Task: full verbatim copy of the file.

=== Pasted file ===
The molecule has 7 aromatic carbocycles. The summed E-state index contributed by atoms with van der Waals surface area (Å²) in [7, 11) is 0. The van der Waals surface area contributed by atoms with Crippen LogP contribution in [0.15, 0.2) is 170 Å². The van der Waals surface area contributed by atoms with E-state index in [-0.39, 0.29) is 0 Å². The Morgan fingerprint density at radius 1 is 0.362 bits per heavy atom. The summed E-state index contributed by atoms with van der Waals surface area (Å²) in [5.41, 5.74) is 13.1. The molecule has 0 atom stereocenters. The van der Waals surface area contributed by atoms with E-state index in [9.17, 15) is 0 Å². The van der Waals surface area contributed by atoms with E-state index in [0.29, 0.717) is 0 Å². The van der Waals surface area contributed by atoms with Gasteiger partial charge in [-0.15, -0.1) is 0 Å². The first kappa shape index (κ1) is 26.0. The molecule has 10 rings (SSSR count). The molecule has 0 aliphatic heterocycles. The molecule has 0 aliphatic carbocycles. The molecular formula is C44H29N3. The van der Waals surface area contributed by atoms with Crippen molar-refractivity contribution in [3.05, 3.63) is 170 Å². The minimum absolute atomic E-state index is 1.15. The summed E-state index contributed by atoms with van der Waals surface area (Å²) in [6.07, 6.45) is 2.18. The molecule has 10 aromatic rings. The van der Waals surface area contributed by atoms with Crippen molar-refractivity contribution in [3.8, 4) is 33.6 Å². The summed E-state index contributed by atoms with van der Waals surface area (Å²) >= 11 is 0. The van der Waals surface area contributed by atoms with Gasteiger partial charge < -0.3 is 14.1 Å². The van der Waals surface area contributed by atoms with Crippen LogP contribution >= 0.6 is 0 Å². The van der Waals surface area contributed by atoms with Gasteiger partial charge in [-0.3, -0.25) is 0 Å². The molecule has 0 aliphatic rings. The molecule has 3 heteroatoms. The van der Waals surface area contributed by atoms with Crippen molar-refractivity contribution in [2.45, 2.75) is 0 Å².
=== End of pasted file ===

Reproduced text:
The molecule has 7 aromatic carbocycles. The summed E-state index contributed by atoms with van der Waals surface area (Å²) in [7, 11) is 0. The van der Waals surface area contributed by atoms with Crippen LogP contribution in [0.15, 0.2) is 170 Å². The van der Waals surface area contributed by atoms with E-state index in [-0.39, 0.29) is 0 Å². The Morgan fingerprint density at radius 1 is 0.362 bits per heavy atom. The summed E-state index contributed by atoms with van der Waals surface area (Å²) in [5.41, 5.74) is 13.1. The molecule has 0 atom stereocenters. The van der Waals surface area contributed by atoms with E-state index in [9.17, 15) is 0 Å². The van der Waals surface area contributed by atoms with E-state index in [0.29, 0.717) is 0 Å². The van der Waals surface area contributed by atoms with Gasteiger partial charge in [-0.15, -0.1) is 0 Å². The first kappa shape index (κ1) is 26.0. The molecule has 10 rings (SSSR count). The molecule has 0 aliphatic heterocycles. The molecule has 0 aliphatic carbocycles. The molecular formula is C44H29N3. The van der Waals surface area contributed by atoms with Crippen molar-refractivity contribution in [3.05, 3.63) is 170 Å². The minimum absolute atomic E-state index is 1.15. The summed E-state index contributed by atoms with van der Waals surface area (Å²) in [6.07, 6.45) is 2.18. The molecule has 10 aromatic rings. The van der Waals surface area contributed by atoms with Crippen molar-refractivity contribution in [3.8, 4) is 33.6 Å². The summed E-state index contributed by atoms with van der Waals surface area (Å²) >= 11 is 0. The van der Waals surface area contributed by atoms with Gasteiger partial charge < -0.3 is 14.1 Å². The van der Waals surface area contributed by atoms with Crippen LogP contribution >= 0.6 is 0 Å². The van der Waals surface area contributed by atoms with Gasteiger partial charge in [-0.3, -0.25) is 0 Å². The molecule has 0 aliphatic rings. The molecule has 3 heteroatoms. The van der Waals surface area contributed by atoms with Crippen molar-refractivity contribution in [2.45, 2.75) is 0 Å².